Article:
Phosphodiesterase inhibitors.Sildenafil is a vasodilating agent used also in the treatment of pulmonary hypertension. Studies with a small group of patients showed an improvement of RP and ischemic ulcers.38 In a double-blind, placebo-controlled study with sildenafil 100 mg/day in patients with secondary RP, the authors observed an improvement of the symptoms and of the blood flow after 4 weeks of treatment.55 Cilostazol, an inhibitor of phosphodiesterase type 3, didn't show improvement in the symptoms or in the blood flow of the microcirculation after six weeks of treatment.56 Studies with a larger number of patients are necessary to confirm the real effectiveness of this group of drugs.

Antiaggregating and others.Although there is no evidence of its benefits, the use of low doses of aspirin (100 mg/day) is recommended to patients with SSc, mainly those with recurrent ulcers or episodes of important digital ischemia. As the oxidative stress plays an important roll in the pathogenesis of the SSc, the use of antioxidant agents has been the object of some studies, although there is controversy, they seem useful mainly in early phases of the disease, before the establishment of irreversible vascular lesions, in association with other therapeutic modalities. Finally, it should be mentioned the pentoxifilin, an agent with the capacity of improving the rheologic characteristic of blood (increases the flexibility of the erythrocytes and decreases the blood viscosity). It can be used in combination with other vasodilating agents. However, it needs controlled clinical trials to demonstrate its real effectiveness.37,38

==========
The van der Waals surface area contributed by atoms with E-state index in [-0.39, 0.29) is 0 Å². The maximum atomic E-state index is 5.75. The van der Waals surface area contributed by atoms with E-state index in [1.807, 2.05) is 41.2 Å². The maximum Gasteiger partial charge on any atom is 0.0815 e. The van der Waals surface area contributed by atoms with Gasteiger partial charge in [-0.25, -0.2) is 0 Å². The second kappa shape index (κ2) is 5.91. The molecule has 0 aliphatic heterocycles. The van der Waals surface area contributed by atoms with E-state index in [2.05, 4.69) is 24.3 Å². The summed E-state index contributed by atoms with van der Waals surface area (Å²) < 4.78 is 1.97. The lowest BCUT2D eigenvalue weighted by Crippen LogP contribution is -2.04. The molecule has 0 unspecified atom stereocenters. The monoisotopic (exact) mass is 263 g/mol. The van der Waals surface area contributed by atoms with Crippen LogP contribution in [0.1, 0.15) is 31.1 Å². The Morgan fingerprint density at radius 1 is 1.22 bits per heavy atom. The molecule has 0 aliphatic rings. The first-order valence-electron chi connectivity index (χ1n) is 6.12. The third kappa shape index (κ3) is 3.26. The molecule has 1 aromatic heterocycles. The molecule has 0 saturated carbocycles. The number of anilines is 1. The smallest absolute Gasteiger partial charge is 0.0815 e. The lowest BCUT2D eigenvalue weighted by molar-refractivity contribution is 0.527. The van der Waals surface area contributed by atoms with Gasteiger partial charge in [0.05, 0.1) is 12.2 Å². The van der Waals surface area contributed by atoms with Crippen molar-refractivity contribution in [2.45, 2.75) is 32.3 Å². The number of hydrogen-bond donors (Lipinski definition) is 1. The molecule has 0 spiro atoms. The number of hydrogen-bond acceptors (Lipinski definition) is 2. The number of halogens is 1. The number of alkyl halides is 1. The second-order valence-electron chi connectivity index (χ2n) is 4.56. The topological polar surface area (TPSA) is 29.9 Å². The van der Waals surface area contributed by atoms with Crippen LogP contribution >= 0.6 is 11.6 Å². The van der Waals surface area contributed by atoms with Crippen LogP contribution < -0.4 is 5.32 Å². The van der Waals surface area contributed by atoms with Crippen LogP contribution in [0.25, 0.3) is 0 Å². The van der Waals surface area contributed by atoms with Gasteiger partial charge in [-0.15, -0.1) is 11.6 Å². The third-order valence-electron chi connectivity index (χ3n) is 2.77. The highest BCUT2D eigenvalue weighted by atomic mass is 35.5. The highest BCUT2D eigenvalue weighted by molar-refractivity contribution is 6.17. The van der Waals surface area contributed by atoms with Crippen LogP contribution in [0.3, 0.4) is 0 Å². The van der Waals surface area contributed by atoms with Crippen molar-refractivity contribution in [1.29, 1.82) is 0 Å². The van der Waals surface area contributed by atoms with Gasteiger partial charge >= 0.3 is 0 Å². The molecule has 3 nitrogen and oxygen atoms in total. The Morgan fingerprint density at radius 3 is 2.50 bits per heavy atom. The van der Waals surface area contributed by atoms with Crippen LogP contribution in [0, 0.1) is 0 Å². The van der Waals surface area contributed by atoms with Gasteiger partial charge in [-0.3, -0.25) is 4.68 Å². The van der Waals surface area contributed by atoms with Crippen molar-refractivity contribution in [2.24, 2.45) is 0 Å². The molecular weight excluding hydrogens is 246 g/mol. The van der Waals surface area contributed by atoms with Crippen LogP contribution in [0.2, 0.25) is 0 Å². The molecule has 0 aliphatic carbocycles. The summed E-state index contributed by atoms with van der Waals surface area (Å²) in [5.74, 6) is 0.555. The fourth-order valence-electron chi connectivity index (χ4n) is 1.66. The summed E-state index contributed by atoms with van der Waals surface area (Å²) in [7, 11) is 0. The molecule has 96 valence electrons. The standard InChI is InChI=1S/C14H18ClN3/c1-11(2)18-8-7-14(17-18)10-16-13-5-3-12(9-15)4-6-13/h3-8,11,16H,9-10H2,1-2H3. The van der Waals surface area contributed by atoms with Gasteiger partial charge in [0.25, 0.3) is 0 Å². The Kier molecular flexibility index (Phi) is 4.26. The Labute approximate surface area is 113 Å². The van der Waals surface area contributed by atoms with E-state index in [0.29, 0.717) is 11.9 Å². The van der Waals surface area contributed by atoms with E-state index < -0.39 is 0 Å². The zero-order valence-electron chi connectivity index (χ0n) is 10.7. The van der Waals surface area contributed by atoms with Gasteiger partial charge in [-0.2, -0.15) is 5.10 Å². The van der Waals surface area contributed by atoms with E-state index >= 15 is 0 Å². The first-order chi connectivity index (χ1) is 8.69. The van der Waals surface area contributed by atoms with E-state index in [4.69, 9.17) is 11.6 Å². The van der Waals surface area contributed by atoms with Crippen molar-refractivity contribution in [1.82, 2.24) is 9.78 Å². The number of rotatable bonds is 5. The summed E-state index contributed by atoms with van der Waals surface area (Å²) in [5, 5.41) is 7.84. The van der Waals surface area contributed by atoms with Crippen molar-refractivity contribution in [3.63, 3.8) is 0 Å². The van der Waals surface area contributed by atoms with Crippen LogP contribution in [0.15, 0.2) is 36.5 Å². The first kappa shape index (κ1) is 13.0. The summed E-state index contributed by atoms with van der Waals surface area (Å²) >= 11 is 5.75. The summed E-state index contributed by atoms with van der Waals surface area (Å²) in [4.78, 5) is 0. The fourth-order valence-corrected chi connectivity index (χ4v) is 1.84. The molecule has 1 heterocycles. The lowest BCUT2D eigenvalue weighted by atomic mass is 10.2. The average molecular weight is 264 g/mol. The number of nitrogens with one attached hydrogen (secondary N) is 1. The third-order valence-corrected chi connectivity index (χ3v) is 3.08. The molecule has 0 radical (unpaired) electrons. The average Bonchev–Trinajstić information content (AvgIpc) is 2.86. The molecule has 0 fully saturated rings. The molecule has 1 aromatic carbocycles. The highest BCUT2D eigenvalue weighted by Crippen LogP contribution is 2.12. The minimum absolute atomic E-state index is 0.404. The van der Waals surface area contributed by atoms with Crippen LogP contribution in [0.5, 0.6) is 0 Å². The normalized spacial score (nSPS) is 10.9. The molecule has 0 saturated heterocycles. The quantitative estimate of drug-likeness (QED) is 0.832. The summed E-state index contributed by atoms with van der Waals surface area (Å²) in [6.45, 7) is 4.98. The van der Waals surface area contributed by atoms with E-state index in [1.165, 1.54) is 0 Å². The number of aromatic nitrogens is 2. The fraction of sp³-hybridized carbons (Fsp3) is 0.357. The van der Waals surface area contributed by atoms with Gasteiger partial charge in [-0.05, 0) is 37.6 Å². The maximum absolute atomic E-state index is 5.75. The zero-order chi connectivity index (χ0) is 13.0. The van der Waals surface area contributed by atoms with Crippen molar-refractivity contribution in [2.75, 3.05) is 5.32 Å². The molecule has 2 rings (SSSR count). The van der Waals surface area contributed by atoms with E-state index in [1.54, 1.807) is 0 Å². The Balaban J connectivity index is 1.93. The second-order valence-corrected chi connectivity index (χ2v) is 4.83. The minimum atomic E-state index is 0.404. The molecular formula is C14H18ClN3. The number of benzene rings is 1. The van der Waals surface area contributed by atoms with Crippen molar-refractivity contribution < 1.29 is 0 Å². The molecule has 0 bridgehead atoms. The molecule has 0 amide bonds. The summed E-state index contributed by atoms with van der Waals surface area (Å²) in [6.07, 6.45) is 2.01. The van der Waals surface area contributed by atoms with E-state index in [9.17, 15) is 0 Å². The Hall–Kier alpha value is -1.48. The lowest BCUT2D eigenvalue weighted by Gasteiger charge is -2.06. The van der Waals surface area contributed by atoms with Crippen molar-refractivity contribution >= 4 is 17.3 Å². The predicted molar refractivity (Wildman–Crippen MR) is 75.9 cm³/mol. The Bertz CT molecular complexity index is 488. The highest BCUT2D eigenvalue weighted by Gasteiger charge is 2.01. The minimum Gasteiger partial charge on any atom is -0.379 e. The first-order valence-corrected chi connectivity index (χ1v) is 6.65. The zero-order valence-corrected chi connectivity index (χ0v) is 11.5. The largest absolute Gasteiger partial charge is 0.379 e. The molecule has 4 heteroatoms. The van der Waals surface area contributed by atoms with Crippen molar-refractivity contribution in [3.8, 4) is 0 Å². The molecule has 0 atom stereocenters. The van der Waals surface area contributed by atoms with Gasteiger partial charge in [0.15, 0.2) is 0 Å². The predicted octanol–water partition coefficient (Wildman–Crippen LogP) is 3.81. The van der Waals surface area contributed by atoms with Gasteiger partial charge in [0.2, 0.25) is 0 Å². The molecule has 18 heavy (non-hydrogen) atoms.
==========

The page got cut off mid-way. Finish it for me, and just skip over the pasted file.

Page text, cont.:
ISCHEMIC ULCERS TREATMENT